The National Obsession With God
To: "Positive Atheism" <firstname.lastname@example.org>
Date: September 17, 2001 11:30 AM
Thanks for being there!!!!!!
This national obsession with god pisses me off.
From: "Positive Atheism" <email@example.com>
Subject: Re: Hi
Date: September 17, 2001 9:54 PM
I appreciate your concerns and will post your comments. You are definitely not alone in your views.
I would like to use this opportunity to clarify our position on one point.
We are urging the acceptance of people who feel they need to turn to faith for solace. If it works for some, fine. I'm sure many were not in full agreement with my decision to sip on a Guinness on the 11th of September.
Positive Atheism has never indiscriminately or gratuitously criticized religion itself, reserving our comments for those expressions of religion that are intrusive, exploitative, or dangerous.
We recognize that many Americans will probably find their faith to be inadequate at explaining or even comforting them in this tragic and frightening time. We suspect that many will end up jettisoning their religion over the next several months or years. Still, we understand and recognize that theists have (or think they have) valid reasons for believing the way they do. Thus we will always trust humans to make their own decisions regarding their own lives.
What we do object to (and vocally so) is the blatant religiosity on the part of our President. We think he is knowingly and deliberately exploiting this tragedy for the purpose of furthering his own religious views and those of his political allies. We think he does this to the detriment of our country and we denounce him for it.
Had President Bush actually sought to "unify the American people" in the wake of this atrocious crime, he would not have limited his official ceremony of mourning to those who practice and give credibility to the religious rite of prayer.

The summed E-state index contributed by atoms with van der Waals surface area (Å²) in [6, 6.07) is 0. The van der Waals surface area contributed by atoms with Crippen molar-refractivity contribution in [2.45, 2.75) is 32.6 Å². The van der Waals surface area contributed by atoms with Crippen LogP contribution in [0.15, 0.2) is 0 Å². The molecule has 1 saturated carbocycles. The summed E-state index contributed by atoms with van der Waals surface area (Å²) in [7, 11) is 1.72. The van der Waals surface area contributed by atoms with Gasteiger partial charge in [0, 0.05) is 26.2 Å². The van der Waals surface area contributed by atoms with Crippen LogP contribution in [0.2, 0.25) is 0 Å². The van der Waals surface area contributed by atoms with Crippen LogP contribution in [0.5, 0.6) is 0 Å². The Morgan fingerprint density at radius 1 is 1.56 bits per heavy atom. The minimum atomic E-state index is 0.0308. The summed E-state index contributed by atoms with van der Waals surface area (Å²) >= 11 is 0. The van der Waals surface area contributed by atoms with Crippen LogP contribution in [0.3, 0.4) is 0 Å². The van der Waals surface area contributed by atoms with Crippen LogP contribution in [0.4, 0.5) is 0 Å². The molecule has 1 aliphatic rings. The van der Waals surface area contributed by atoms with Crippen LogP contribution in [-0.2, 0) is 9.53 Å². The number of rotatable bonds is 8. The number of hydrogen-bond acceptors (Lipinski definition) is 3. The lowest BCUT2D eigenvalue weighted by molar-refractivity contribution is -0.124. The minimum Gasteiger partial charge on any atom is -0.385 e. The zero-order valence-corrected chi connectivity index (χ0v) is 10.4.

We lay the responsibility for much of the anti-Arab bigotry we are hearing about directly at his feet. He could have softened or even averted this through a few simple changes in how he has handled this affair, but furthering his religious agenda has taken precedence over the welfare of the nation ever since he started running for office.
Furthermore, we agree with Thomas Jefferson who asserted that to call a National Day of Prayer is not a power or authority granted to the President by his job description: the Constitution of his country:
I do not believe it is for the interest of religion to invite the civil magistrate to direct it's exercises, it's discipline, or it's doctrines; nor of the religious societies that the general government should be invested with the power of effecting any uniformity of time or matter among them. Fasting & prayer are religious exercises. The enjoining them an act of discipline. Every religious society has a right to determine for itself the times for these exercises, & the objects proper for them, according to their own particular tenets; and this right can never be safer than in their own hands, where the constitution has deposited it.
Jefferson said this in response to a request that he establish a "National Day of Prayer & Fasting." (Actually, this was in direct response to Rev. Miller's letter supporting Jefferson' decision not to proclaim or even recommend such an event.)
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